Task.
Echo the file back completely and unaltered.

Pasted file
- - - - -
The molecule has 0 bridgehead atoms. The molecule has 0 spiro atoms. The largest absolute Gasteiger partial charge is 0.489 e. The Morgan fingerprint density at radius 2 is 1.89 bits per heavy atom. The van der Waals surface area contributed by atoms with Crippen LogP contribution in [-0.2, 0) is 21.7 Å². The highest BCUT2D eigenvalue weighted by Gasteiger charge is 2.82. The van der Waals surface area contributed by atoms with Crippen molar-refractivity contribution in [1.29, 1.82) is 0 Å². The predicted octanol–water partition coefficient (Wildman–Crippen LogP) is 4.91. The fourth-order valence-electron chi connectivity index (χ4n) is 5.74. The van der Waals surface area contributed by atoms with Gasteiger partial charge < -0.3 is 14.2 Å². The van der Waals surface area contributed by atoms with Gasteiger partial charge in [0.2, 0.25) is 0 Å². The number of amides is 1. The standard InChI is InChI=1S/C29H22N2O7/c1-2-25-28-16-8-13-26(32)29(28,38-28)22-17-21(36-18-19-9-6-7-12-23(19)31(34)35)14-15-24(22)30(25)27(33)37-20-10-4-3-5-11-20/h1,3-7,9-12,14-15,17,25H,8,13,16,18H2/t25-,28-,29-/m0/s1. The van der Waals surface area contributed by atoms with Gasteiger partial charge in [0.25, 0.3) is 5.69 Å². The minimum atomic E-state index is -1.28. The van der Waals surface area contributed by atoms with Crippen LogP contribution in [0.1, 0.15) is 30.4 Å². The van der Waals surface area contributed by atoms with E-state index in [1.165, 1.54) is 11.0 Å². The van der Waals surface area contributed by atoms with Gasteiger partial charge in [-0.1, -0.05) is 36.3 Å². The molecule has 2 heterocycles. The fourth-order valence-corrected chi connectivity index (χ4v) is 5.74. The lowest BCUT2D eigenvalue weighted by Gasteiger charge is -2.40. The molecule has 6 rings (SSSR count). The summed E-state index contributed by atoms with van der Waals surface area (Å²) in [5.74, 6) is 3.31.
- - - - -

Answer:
The molecule has 0 bridgehead atoms. The molecule has 0 spiro atoms. The largest absolute Gasteiger partial charge is 0.489 e. The Morgan fingerprint density at radius 2 is 1.89 bits per heavy atom. The van der Waals surface area contributed by atoms with Crippen LogP contribution in [-0.2, 0) is 21.7 Å². The highest BCUT2D eigenvalue weighted by Gasteiger charge is 2.82. The van der Waals surface area contributed by atoms with Crippen molar-refractivity contribution in [1.29, 1.82) is 0 Å². The predicted octanol–water partition coefficient (Wildman–Crippen LogP) is 4.91. The fourth-order valence-electron chi connectivity index (χ4n) is 5.74. The van der Waals surface area contributed by atoms with Gasteiger partial charge < -0.3 is 14.2 Å². The van der Waals surface area contributed by atoms with Gasteiger partial charge in [0.2, 0.25) is 0 Å². The number of amides is 1. The standard InChI is InChI=1S/C29H22N2O7/c1-2-25-28-16-8-13-26(32)29(28,38-28)22-17-21(36-18-19-9-6-7-12-23(19)31(34)35)14-15-24(22)30(25)27(33)37-20-10-4-3-5-11-20/h1,3-7,9-12,14-15,17,25H,8,13,16,18H2/t25-,28-,29-/m0/s1. The van der Waals surface area contributed by atoms with Gasteiger partial charge in [0.25, 0.3) is 5.69 Å². The minimum atomic E-state index is -1.28. The van der Waals surface area contributed by atoms with Crippen LogP contribution in [0.1, 0.15) is 30.4 Å². The van der Waals surface area contributed by atoms with E-state index in [1.165, 1.54) is 11.0 Å². The van der Waals surface area contributed by atoms with Gasteiger partial charge in [-0.1, -0.05) is 36.3 Å². The molecule has 2 heterocycles. The fourth-order valence-corrected chi connectivity index (χ4v) is 5.74. The lowest BCUT2D eigenvalue weighted by Gasteiger charge is -2.40. The molecule has 6 rings (SSSR count). The summed E-state index contributed by atoms with van der Waals surface area (Å²) in [5.74, 6) is 3.31.